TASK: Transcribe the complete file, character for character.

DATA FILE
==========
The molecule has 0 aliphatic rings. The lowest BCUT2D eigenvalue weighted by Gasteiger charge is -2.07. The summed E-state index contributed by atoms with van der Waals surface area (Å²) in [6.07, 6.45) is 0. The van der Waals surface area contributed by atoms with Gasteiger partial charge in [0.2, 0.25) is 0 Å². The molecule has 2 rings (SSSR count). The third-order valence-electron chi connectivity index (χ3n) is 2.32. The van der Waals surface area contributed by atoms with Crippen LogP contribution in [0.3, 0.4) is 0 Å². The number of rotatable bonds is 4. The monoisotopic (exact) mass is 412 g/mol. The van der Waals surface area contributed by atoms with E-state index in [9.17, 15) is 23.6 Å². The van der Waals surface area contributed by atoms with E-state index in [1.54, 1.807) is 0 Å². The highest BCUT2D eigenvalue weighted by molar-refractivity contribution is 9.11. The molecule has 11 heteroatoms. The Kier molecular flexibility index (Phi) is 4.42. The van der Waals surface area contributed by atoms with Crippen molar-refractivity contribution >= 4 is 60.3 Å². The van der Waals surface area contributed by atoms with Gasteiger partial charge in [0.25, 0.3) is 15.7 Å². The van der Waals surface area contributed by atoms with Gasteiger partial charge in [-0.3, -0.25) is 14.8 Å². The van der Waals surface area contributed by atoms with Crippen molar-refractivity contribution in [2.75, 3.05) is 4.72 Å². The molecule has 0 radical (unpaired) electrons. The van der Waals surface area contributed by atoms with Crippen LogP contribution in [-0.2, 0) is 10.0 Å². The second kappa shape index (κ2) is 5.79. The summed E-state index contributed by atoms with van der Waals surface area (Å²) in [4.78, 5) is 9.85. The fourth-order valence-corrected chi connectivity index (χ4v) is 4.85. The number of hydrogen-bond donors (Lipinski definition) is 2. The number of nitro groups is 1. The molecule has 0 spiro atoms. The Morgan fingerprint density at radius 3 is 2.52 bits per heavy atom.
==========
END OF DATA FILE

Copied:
The molecule has 0 aliphatic rings. The lowest BCUT2D eigenvalue weighted by Gasteiger charge is -2.07. The summed E-state index contributed by atoms with van der Waals surface area (Å²) in [6.07, 6.45) is 0. The van der Waals surface area contributed by atoms with Gasteiger partial charge in [0.2, 0.25) is 0 Å². The molecule has 2 rings (SSSR count). The third-order valence-electron chi connectivity index (χ3n) is 2.32. The van der Waals surface area contributed by atoms with Crippen LogP contribution in [0.3, 0.4) is 0 Å². The number of rotatable bonds is 4. The monoisotopic (exact) mass is 412 g/mol. The van der Waals surface area contributed by atoms with E-state index in [9.17, 15) is 23.6 Å². The van der Waals surface area contributed by atoms with E-state index in [1.54, 1.807) is 0 Å². The highest BCUT2D eigenvalue weighted by molar-refractivity contribution is 9.11. The molecule has 11 heteroatoms. The Kier molecular flexibility index (Phi) is 4.42. The van der Waals surface area contributed by atoms with Crippen molar-refractivity contribution >= 4 is 60.3 Å². The van der Waals surface area contributed by atoms with Gasteiger partial charge in [0.25, 0.3) is 15.7 Å². The van der Waals surface area contributed by atoms with Gasteiger partial charge in [-0.3, -0.25) is 14.8 Å². The van der Waals surface area contributed by atoms with Crippen molar-refractivity contribution in [2.75, 3.05) is 4.72 Å². The molecule has 0 radical (unpaired) electrons. The van der Waals surface area contributed by atoms with Crippen LogP contribution in [-0.2, 0) is 10.0 Å². The second kappa shape index (κ2) is 5.79. The summed E-state index contributed by atoms with van der Waals surface area (Å²) in [4.78, 5) is 9.85. The fourth-order valence-corrected chi connectivity index (χ4v) is 4.85. The number of hydrogen-bond donors (Lipinski definition) is 2. The number of nitro groups is 1. The molecule has 0 spiro atoms. The Morgan fingerprint density at radius 3 is 2.52 bits per heavy atom.